2. Stay active.

First thing's first: This is not the time to worry about losing weight, or to fixate on how your body looks. But if staying fit in insolation is important to you, there are tons of ways to do that from home, many of them free. Even just exercising in your living room for five minutes today will help you to get your blood pumping and give yourself a boost of feel-good endorphins. (Exercise can also help you feel less slugglish, too.)

3. Change your clothes.

Since the coronavirus pandemic began, I've heard plenty of singles joking about how quarantining alone is an excuse to never change out of sweatpants, shower, or brush your teeth. Don't make this mistake! It doesn’t matter what you change into — you can have daytime quarantine pajamas and evening quarantine pajamas! — but having fresh clothes is important, even if you aren't seeing another soul. Not tending to your personal hygiene and taking care of yourself on this basic level can worsen feelings of depression and anxiety.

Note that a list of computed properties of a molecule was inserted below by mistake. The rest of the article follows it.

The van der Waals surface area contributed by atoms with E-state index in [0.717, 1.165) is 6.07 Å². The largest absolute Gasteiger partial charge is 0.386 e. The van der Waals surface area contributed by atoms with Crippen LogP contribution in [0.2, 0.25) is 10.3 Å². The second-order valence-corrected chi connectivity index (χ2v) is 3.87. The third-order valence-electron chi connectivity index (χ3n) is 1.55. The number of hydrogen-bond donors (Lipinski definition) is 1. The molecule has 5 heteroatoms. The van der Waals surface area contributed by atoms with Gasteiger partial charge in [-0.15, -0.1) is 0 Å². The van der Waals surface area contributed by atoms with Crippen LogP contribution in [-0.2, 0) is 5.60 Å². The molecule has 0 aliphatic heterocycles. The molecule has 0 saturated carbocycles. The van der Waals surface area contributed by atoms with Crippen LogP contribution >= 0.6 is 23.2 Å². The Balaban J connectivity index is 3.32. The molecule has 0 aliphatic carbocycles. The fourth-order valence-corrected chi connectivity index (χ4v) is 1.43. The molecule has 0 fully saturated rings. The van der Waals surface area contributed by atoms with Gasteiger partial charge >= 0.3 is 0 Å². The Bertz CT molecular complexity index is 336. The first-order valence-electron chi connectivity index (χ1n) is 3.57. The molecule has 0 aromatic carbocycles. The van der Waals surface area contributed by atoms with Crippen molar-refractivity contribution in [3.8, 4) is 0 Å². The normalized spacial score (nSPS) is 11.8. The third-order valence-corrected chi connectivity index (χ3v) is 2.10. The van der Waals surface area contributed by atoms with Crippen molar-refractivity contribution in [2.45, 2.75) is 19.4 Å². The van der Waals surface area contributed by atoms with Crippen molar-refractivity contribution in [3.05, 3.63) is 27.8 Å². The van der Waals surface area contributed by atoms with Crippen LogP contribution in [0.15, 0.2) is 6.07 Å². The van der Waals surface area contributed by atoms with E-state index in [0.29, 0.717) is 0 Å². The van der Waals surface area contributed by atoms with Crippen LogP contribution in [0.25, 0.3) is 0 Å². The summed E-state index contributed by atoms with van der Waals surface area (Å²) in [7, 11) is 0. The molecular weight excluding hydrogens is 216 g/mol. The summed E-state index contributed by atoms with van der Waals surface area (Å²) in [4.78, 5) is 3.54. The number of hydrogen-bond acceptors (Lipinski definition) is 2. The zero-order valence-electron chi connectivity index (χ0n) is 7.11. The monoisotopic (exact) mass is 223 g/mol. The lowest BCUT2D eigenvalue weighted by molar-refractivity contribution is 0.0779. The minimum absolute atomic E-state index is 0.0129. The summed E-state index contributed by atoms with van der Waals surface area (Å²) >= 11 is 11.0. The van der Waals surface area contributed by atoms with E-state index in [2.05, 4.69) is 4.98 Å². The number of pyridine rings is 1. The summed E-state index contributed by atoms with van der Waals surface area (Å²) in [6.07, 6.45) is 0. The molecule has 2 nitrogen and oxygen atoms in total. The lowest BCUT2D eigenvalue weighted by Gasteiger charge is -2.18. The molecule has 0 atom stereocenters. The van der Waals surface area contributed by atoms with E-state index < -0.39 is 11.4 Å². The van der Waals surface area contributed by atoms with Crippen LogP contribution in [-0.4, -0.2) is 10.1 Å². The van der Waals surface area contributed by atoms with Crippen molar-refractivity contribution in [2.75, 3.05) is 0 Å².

4. Focus on your work.

If you are lucky enough to still have a job right now that allows you to work from home, give it as much focus as you can. Your productivity may not be what it was prior to this pandemic, but if you can, try to think of work as an escape from thoughts about quarantine. Even if you aren't best friends with you coworkers, leaning on the social connections you have through your job and checking in with each other over Zoom meetings can help you feel less isolated.

HUMP DAY: How to Cope with Loneliness While Social Distancing
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5. Create social opportunities.

Having social interaction to look forward to at the end of the day is key. Make plans to have dinner on FaceTime with a friend, plan a happy hour with the girls every Friday night, watch shows on Discord, or have a Netflix Party with your family. You can also play online games like Jackbox, Jigsaw puzzles, or good old fashioned Words with Friends. You can also find groups online, like book clubs and cooking clubs, to meet others with shared interests.